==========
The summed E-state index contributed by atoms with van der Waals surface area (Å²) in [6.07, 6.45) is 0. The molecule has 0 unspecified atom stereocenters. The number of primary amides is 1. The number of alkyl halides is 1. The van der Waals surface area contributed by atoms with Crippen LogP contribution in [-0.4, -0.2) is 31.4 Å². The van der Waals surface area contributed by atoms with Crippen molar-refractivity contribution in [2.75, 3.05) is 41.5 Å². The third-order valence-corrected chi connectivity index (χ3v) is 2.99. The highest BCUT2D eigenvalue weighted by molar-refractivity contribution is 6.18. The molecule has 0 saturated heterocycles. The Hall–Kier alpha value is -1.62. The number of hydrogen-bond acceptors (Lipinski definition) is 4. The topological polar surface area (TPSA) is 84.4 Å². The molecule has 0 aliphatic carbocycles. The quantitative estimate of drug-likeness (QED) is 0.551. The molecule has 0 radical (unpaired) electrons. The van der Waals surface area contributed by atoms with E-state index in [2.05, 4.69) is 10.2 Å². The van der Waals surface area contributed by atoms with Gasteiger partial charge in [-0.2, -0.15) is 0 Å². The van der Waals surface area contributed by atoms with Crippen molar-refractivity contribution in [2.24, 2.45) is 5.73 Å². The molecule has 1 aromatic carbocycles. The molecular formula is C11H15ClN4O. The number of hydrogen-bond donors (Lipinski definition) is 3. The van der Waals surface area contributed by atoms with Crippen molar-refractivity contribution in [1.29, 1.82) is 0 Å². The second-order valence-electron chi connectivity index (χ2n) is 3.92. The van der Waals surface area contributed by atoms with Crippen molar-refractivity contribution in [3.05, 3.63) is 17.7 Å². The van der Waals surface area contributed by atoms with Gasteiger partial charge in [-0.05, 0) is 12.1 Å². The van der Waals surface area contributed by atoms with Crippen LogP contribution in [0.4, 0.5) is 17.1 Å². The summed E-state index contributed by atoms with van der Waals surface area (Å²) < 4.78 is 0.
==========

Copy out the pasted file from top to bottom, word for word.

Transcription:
The summed E-state index contributed by atoms with van der Waals surface area (Å²) in [6.07, 6.45) is 0. The molecule has 0 unspecified atom stereocenters. The number of primary amides is 1. The number of alkyl halides is 1. The van der Waals surface area contributed by atoms with Crippen LogP contribution in [-0.4, -0.2) is 31.4 Å². The van der Waals surface area contributed by atoms with Crippen molar-refractivity contribution in [2.75, 3.05) is 41.5 Å². The third-order valence-corrected chi connectivity index (χ3v) is 2.99. The highest BCUT2D eigenvalue weighted by molar-refractivity contribution is 6.18. The molecule has 0 saturated heterocycles. The Hall–Kier alpha value is -1.62. The number of hydrogen-bond acceptors (Lipinski definition) is 4. The topological polar surface area (TPSA) is 84.4 Å². The molecule has 0 aliphatic carbocycles. The quantitative estimate of drug-likeness (QED) is 0.551. The molecule has 0 radical (unpaired) electrons. The van der Waals surface area contributed by atoms with E-state index in [2.05, 4.69) is 10.2 Å². The van der Waals surface area contributed by atoms with Gasteiger partial charge in [-0.2, -0.15) is 0 Å². The van der Waals surface area contributed by atoms with Crippen molar-refractivity contribution in [2.24, 2.45) is 5.73 Å². The molecule has 1 aromatic carbocycles. The molecular formula is C11H15ClN4O. The number of hydrogen-bond donors (Lipinski definition) is 3. The van der Waals surface area contributed by atoms with Crippen molar-refractivity contribution in [1.29, 1.82) is 0 Å². The second-order valence-electron chi connectivity index (χ2n) is 3.92. The van der Waals surface area contributed by atoms with Crippen molar-refractivity contribution in [3.05, 3.63) is 17.7 Å². The van der Waals surface area contributed by atoms with Gasteiger partial charge in [-0.05, 0) is 12.1 Å². The van der Waals surface area contributed by atoms with Crippen LogP contribution in [0.4, 0.5) is 17.1 Å². The summed E-state index contributed by atoms with van der Waals surface area (Å²) < 4.78 is 0.